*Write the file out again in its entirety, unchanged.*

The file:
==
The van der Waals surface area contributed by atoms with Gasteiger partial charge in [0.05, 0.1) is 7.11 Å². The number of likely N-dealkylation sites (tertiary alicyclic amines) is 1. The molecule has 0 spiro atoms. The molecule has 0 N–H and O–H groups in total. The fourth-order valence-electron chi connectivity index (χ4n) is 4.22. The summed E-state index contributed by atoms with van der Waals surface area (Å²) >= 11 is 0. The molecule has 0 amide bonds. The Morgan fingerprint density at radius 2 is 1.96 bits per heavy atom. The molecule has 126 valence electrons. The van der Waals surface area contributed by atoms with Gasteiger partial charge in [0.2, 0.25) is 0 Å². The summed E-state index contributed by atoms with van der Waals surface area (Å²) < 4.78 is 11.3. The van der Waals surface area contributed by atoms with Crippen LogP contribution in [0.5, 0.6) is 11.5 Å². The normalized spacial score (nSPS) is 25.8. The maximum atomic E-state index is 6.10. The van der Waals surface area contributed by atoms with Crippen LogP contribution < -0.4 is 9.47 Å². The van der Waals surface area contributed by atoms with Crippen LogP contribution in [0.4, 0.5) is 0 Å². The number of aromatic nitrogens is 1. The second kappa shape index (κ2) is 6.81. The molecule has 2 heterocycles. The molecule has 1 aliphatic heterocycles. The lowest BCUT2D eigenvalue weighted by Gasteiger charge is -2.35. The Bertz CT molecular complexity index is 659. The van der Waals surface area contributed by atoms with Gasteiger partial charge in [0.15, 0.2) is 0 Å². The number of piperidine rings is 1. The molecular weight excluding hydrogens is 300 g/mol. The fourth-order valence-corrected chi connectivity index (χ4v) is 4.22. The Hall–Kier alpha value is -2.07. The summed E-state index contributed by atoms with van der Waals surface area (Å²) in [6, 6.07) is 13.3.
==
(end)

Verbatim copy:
The van der Waals surface area contributed by atoms with Gasteiger partial charge in [0.05, 0.1) is 7.11 Å². The number of likely N-dealkylation sites (tertiary alicyclic amines) is 1. The molecule has 0 spiro atoms. The molecule has 0 N–H and O–H groups in total. The fourth-order valence-electron chi connectivity index (χ4n) is 4.22. The summed E-state index contributed by atoms with van der Waals surface area (Å²) >= 11 is 0. The molecule has 0 amide bonds. The Morgan fingerprint density at radius 2 is 1.96 bits per heavy atom. The molecule has 126 valence electrons. The van der Waals surface area contributed by atoms with Gasteiger partial charge in [0.2, 0.25) is 0 Å². The summed E-state index contributed by atoms with van der Waals surface area (Å²) < 4.78 is 11.3. The van der Waals surface area contributed by atoms with Crippen LogP contribution in [0.5, 0.6) is 11.5 Å². The normalized spacial score (nSPS) is 25.8. The maximum atomic E-state index is 6.10. The van der Waals surface area contributed by atoms with Crippen LogP contribution < -0.4 is 9.47 Å². The van der Waals surface area contributed by atoms with Crippen LogP contribution in [0.4, 0.5) is 0 Å². The number of aromatic nitrogens is 1. The second kappa shape index (κ2) is 6.81. The molecule has 2 heterocycles. The molecule has 1 aliphatic heterocycles. The lowest BCUT2D eigenvalue weighted by Gasteiger charge is -2.35. The Bertz CT molecular complexity index is 659. The van der Waals surface area contributed by atoms with Gasteiger partial charge in [0.15, 0.2) is 0 Å². The number of piperidine rings is 1. The molecular weight excluding hydrogens is 300 g/mol. The fourth-order valence-corrected chi connectivity index (χ4v) is 4.22. The Hall–Kier alpha value is -2.07. The summed E-state index contributed by atoms with van der Waals surface area (Å²) in [6, 6.07) is 13.3.